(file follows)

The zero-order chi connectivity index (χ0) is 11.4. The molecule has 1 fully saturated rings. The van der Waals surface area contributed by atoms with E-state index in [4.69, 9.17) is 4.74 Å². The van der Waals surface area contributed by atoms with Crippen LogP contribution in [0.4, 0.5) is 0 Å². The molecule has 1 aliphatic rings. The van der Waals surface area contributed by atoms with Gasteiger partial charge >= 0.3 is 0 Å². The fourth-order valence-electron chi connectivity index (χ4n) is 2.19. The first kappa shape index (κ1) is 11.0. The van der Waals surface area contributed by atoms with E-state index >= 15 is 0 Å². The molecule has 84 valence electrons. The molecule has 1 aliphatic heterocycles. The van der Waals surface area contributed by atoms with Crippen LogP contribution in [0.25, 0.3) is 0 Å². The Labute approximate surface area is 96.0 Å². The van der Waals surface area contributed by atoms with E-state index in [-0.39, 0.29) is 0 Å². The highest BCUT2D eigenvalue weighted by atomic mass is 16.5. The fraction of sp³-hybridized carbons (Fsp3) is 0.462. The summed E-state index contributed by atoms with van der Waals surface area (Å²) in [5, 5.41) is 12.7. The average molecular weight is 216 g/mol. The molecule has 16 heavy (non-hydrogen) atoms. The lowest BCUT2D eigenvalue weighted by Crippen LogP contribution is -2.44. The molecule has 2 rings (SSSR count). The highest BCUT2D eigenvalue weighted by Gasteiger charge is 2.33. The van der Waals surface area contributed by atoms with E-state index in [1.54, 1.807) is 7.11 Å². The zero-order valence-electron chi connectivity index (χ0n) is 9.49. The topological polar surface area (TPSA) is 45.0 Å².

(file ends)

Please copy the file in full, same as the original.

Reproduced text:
The zero-order chi connectivity index (χ0) is 11.4. The molecule has 1 fully saturated rings. The van der Waals surface area contributed by atoms with E-state index in [4.69, 9.17) is 4.74 Å². The van der Waals surface area contributed by atoms with Crippen LogP contribution in [0.4, 0.5) is 0 Å². The molecule has 1 aliphatic rings. The van der Waals surface area contributed by atoms with Gasteiger partial charge >= 0.3 is 0 Å². The fourth-order valence-electron chi connectivity index (χ4n) is 2.19. The first kappa shape index (κ1) is 11.0. The van der Waals surface area contributed by atoms with E-state index >= 15 is 0 Å². The molecule has 84 valence electrons. The molecule has 1 aliphatic heterocycles. The van der Waals surface area contributed by atoms with Crippen LogP contribution in [0.25, 0.3) is 0 Å². The Labute approximate surface area is 96.0 Å². The van der Waals surface area contributed by atoms with E-state index in [-0.39, 0.29) is 0 Å². The highest BCUT2D eigenvalue weighted by atomic mass is 16.5. The fraction of sp³-hybridized carbons (Fsp3) is 0.462. The summed E-state index contributed by atoms with van der Waals surface area (Å²) in [5, 5.41) is 12.7. The average molecular weight is 216 g/mol. The molecule has 16 heavy (non-hydrogen) atoms. The lowest BCUT2D eigenvalue weighted by Crippen LogP contribution is -2.44. The molecule has 2 rings (SSSR count). The highest BCUT2D eigenvalue weighted by Gasteiger charge is 2.33. The van der Waals surface area contributed by atoms with E-state index in [1.54, 1.807) is 7.11 Å². The zero-order valence-electron chi connectivity index (χ0n) is 9.49. The topological polar surface area (TPSA) is 45.0 Å².